This is a habit of journalism.  No county made this decision, people did.  They were guided by their laws and culture, but a human being looked Clay in the face and made the decision that because he and his partner were both males, that their previous, clear and written commitment to work for each other's well-being was invalid.  Who on Earth did that person think they were?  What drove them to that moment of evil?  Even if he or she thinks that homosexuality is wrong or unnatural or something else, what, at that moment, made them choose what they thought was right over the suffering of these two people?

Three months after he was hospitalized, Harold died in the nursing home. Because of the county’s actions, Clay missed the final months he should have had with his partner of 20 years.
Imagine yourself in a position of authority here... the hospital administrator, the judge, some police officer... you.  You deciding that Clay and Harold were so wrong that mediating their suffering for those three months was not as important as following the rules about visiting family members at the hospital.  You say, "I know you and he spent 20 years together, but since you are gay, your suffering is..."  What?  Now finish that.  There are only two options from what I can see.  If you conclude that statement to your satisfaction then it is inescapable that you think Clay and Harold do not suffer as much as straight people do, or you think that it doesn't matter that they suffer as much as straight people do.

Wednesday, March 24, 2010

Introducing Your NIH

The National Institutes of Health, as a part of the United States Department of Health and Human Services is "the nation’s medical research agency - making important medical discoveries that improve health and save lives."1

The NIH is made up of 27 institutes. Some examples are:

  • The National Cancer Institute: "NCI leads a national effort to eliminate the suffering and death due to cancer."2

  • The National Eye Institute: "NEI conducts and supports research that helps prevent and treat eye diseases and other disorders of vision."3

    So far so good. I can get behind my tax dollars going towards the research of cancer and vision.

    There are also seven "centers" under the umbrella of the NIH. These include such organizations as:

  • Center for Information Technology: "CIT incorporates the power of modern computers into the biomedical programs and administrative procedures of the NIH..."4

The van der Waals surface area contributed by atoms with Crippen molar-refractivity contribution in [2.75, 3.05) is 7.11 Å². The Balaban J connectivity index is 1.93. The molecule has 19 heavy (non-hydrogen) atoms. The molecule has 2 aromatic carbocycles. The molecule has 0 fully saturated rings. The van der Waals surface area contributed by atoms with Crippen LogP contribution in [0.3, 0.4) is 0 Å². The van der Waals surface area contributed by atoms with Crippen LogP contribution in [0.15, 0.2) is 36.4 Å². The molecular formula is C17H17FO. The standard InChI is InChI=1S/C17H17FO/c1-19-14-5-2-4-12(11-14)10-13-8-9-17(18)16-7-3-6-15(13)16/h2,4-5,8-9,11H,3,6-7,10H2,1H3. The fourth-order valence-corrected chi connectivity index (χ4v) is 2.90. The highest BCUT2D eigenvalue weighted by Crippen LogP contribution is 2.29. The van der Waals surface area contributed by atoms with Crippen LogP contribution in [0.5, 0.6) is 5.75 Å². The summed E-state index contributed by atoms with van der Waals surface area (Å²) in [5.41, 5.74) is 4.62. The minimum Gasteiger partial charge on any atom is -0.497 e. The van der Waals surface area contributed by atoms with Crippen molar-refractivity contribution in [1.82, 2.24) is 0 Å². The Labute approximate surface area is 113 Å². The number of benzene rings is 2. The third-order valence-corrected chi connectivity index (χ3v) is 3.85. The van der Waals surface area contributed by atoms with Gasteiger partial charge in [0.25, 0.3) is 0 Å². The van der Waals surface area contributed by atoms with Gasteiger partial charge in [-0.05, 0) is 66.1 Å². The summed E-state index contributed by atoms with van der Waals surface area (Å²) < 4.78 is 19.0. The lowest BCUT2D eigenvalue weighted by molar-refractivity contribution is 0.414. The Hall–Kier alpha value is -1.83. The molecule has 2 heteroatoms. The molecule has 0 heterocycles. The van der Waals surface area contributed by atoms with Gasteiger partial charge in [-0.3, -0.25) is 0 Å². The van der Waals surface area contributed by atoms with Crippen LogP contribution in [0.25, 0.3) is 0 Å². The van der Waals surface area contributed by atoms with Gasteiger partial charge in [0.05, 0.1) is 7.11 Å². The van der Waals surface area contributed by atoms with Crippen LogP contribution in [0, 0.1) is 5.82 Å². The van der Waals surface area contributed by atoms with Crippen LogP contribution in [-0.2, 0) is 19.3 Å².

• National Center on Minority Health and Health Disparities: "The mission of NCMHD is to promote minority health and to lead, coordinate, support, and assess the NIH effort to reduce and ultimately eliminate health disparities."5

    Awesome... if we're going to fund an NIH, let's do it right... let's apply the latest in science and technology and let's make sure we address some really key and fundamental problems like the health disparities among different groups of Americans. Most of the other centers have similar missions.

    And now to the punchline. There is a center in the NIH called the National Center for Complementary and Alternative Medicine6: "NCCAM is dedicated to exploring complementary and alternative medical (CAM) practices in the context of rigorous science; training CAM researchers and disseminating authoritative information."

    I have to admit to being skeptical to start with when it comes to complimentary and alternative medicines. Things like ear candling and therapeutic touch are silly on the face of their claims and there is no one who has ever articulated any mechanism for how these modalities might work that shows even an ounce of understanding about how the natural world actually works. But some stuff, like acupuncture and chiropractic, while born of superstitious nonsense, actually do things to the body, so it is not literally physically impossible that those modalities could affect the human body and health. So I can understand the value of studying those things.

    Let's explore the NCCAM a bit.

    In the "About" page, the NCCAM tells us:

    The National Center for Complementary and Alternative Medicine (NCCAM) is the Federal Government's lead agency for scientific research on the diverse medical and health care systems, practices, and products that are not generally considered part of conventional medicine.

    It has been said by smarter people than I that if any of these things worked, they would start to become conventional medicine. I have several friends who are medical doctors. I guarantee that if homeopathic pills were shown to work, they'd prescribe them as gladly as they currently prescribe any other pill.

    The thing is, the most of these things don't show a lot of efficacy. But let's read more about NCCAM.

    In their introduction on Traditional Chinese Medicine they say:

    Although TCM is used by the American public, scientific evidence of its effectiveness is, for the most part, limited. Acupuncture has the largest body of evidence and is considered safe if practiced correctly. Some Chinese herbal remedies may be safe, but others may not be.